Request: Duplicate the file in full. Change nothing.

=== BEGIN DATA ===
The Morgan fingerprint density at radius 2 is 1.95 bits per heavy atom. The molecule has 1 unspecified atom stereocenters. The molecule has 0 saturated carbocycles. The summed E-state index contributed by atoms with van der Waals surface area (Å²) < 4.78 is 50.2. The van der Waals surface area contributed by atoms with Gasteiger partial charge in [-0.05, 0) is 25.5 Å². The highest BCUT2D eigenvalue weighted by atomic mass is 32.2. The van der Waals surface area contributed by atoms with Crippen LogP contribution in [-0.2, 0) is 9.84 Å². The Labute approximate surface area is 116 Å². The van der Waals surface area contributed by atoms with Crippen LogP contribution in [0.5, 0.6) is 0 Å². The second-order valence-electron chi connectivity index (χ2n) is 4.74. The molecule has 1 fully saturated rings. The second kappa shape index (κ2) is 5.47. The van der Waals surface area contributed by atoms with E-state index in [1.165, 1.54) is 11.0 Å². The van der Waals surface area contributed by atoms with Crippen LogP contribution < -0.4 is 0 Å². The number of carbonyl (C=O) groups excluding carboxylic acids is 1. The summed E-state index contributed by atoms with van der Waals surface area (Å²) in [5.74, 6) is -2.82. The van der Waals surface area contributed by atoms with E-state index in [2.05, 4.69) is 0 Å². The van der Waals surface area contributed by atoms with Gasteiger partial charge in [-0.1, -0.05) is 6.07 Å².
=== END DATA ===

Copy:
The Morgan fingerprint density at radius 2 is 1.95 bits per heavy atom. The molecule has 1 unspecified atom stereocenters. The molecule has 0 saturated carbocycles. The summed E-state index contributed by atoms with van der Waals surface area (Å²) < 4.78 is 50.2. The van der Waals surface area contributed by atoms with Gasteiger partial charge in [-0.05, 0) is 25.5 Å². The highest BCUT2D eigenvalue weighted by atomic mass is 32.2. The van der Waals surface area contributed by atoms with Crippen LogP contribution in [-0.2, 0) is 9.84 Å². The Labute approximate surface area is 116 Å². The van der Waals surface area contributed by atoms with Crippen LogP contribution in [0.5, 0.6) is 0 Å². The second-order valence-electron chi connectivity index (χ2n) is 4.74. The molecule has 1 fully saturated rings. The second kappa shape index (κ2) is 5.47. The van der Waals surface area contributed by atoms with E-state index in [1.165, 1.54) is 11.0 Å². The van der Waals surface area contributed by atoms with Crippen LogP contribution < -0.4 is 0 Å². The number of carbonyl (C=O) groups excluding carboxylic acids is 1. The summed E-state index contributed by atoms with van der Waals surface area (Å²) in [5.74, 6) is -2.82. The van der Waals surface area contributed by atoms with E-state index in [2.05, 4.69) is 0 Å². The van der Waals surface area contributed by atoms with Gasteiger partial charge in [-0.1, -0.05) is 6.07 Å².